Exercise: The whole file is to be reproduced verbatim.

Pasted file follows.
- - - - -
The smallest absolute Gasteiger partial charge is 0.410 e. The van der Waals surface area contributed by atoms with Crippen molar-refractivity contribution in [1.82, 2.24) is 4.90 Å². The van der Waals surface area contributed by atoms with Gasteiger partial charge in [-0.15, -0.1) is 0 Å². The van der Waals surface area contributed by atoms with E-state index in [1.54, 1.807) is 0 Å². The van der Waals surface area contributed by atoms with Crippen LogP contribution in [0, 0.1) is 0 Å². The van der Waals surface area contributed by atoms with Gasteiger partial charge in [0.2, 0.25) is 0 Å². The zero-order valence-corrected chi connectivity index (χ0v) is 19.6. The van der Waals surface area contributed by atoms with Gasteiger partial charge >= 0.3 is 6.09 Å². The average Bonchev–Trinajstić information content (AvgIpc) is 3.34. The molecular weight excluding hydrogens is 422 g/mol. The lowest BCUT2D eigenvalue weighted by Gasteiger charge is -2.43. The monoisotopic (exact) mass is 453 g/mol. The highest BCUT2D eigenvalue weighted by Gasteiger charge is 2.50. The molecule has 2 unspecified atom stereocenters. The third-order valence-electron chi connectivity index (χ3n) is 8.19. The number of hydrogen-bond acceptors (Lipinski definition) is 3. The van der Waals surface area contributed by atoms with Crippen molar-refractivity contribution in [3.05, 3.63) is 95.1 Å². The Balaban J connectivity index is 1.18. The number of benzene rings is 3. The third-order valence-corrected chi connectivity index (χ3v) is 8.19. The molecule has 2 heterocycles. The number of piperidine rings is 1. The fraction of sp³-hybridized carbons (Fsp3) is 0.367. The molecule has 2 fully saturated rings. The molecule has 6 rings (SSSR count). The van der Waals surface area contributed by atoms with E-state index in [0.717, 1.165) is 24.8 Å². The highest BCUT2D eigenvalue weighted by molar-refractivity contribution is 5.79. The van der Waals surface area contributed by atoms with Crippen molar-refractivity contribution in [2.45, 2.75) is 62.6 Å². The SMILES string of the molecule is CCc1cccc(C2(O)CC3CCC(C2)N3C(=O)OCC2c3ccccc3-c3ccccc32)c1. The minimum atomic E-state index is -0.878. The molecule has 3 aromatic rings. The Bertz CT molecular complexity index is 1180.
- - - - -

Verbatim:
The smallest absolute Gasteiger partial charge is 0.410 e. The van der Waals surface area contributed by atoms with Crippen molar-refractivity contribution in [1.82, 2.24) is 4.90 Å². The van der Waals surface area contributed by atoms with Gasteiger partial charge in [-0.15, -0.1) is 0 Å². The van der Waals surface area contributed by atoms with E-state index in [1.54, 1.807) is 0 Å². The van der Waals surface area contributed by atoms with Crippen LogP contribution in [0, 0.1) is 0 Å². The van der Waals surface area contributed by atoms with Gasteiger partial charge in [0.2, 0.25) is 0 Å². The zero-order valence-corrected chi connectivity index (χ0v) is 19.6. The van der Waals surface area contributed by atoms with Gasteiger partial charge >= 0.3 is 6.09 Å². The average Bonchev–Trinajstić information content (AvgIpc) is 3.34. The molecular weight excluding hydrogens is 422 g/mol. The lowest BCUT2D eigenvalue weighted by Gasteiger charge is -2.43. The monoisotopic (exact) mass is 453 g/mol. The highest BCUT2D eigenvalue weighted by Gasteiger charge is 2.50. The molecule has 2 unspecified atom stereocenters. The third-order valence-electron chi connectivity index (χ3n) is 8.19. The number of hydrogen-bond acceptors (Lipinski definition) is 3. The van der Waals surface area contributed by atoms with Crippen molar-refractivity contribution in [3.05, 3.63) is 95.1 Å². The Balaban J connectivity index is 1.18. The number of benzene rings is 3. The third-order valence-corrected chi connectivity index (χ3v) is 8.19. The molecule has 2 heterocycles. The number of piperidine rings is 1. The fraction of sp³-hybridized carbons (Fsp3) is 0.367. The molecule has 2 fully saturated rings. The molecule has 6 rings (SSSR count). The van der Waals surface area contributed by atoms with E-state index in [0.717, 1.165) is 24.8 Å². The highest BCUT2D eigenvalue weighted by molar-refractivity contribution is 5.79. The van der Waals surface area contributed by atoms with Crippen molar-refractivity contribution in [2.45, 2.75) is 62.6 Å². The SMILES string of the molecule is CCc1cccc(C2(O)CC3CCC(C2)N3C(=O)OCC2c3ccccc3-c3ccccc32)c1. The minimum atomic E-state index is -0.878. The molecule has 3 aromatic rings. The Bertz CT molecular complexity index is 1180.